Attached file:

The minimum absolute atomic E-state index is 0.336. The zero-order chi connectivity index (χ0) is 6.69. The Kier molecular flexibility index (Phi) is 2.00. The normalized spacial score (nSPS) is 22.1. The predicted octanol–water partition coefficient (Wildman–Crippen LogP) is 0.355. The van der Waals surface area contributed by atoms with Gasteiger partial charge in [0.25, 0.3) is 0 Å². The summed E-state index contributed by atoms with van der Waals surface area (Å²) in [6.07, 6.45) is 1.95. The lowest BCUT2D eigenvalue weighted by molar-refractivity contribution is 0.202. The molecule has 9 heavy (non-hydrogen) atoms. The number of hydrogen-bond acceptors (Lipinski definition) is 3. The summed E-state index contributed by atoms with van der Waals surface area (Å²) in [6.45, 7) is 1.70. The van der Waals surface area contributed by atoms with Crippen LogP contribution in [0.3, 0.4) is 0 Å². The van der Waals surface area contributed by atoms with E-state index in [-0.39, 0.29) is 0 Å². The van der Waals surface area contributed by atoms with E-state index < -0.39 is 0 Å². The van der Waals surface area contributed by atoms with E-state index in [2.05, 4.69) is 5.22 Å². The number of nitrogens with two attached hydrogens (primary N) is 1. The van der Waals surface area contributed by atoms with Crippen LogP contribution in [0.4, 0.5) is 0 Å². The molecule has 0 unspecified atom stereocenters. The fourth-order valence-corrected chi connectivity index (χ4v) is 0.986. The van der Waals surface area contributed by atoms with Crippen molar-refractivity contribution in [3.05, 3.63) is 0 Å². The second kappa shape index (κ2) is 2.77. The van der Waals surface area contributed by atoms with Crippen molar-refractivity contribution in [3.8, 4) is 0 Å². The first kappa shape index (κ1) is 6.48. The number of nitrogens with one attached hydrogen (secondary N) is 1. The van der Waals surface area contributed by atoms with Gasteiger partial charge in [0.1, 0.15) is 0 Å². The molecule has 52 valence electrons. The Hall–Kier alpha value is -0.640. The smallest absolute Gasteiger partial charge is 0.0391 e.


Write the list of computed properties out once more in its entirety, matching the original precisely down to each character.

The minimum absolute atomic E-state index is 0.336. The zero-order chi connectivity index (χ0) is 6.69. The Kier molecular flexibility index (Phi) is 2.00. The normalized spacial score (nSPS) is 22.1. The predicted octanol–water partition coefficient (Wildman–Crippen LogP) is 0.355. The van der Waals surface area contributed by atoms with Gasteiger partial charge in [0.25, 0.3) is 0 Å². The summed E-state index contributed by atoms with van der Waals surface area (Å²) in [6.07, 6.45) is 1.95. The lowest BCUT2D eigenvalue weighted by molar-refractivity contribution is 0.202. The molecule has 9 heavy (non-hydrogen) atoms. The number of hydrogen-bond acceptors (Lipinski definition) is 3. The summed E-state index contributed by atoms with van der Waals surface area (Å²) in [6.45, 7) is 1.70. The van der Waals surface area contributed by atoms with Crippen LogP contribution in [0.3, 0.4) is 0 Å². The van der Waals surface area contributed by atoms with E-state index in [-0.39, 0.29) is 0 Å². The van der Waals surface area contributed by atoms with E-state index < -0.39 is 0 Å². The van der Waals surface area contributed by atoms with E-state index in [2.05, 4.69) is 5.22 Å². The number of nitrogens with two attached hydrogens (primary N) is 1. The van der Waals surface area contributed by atoms with Crippen LogP contribution in [0.4, 0.5) is 0 Å². The molecule has 0 unspecified atom stereocenters. The fourth-order valence-corrected chi connectivity index (χ4v) is 0.986. The van der Waals surface area contributed by atoms with Crippen molar-refractivity contribution in [3.05, 3.63) is 0 Å². The second kappa shape index (κ2) is 2.77. The van der Waals surface area contributed by atoms with Crippen molar-refractivity contribution in [3.8, 4) is 0 Å². The first kappa shape index (κ1) is 6.48. The number of nitrogens with one attached hydrogen (secondary N) is 1. The van der Waals surface area contributed by atoms with Gasteiger partial charge in [0.1, 0.15) is 0 Å². The molecule has 52 valence electrons. The Hall–Kier alpha value is -0.640. The smallest absolute Gasteiger partial charge is 0.0391 e.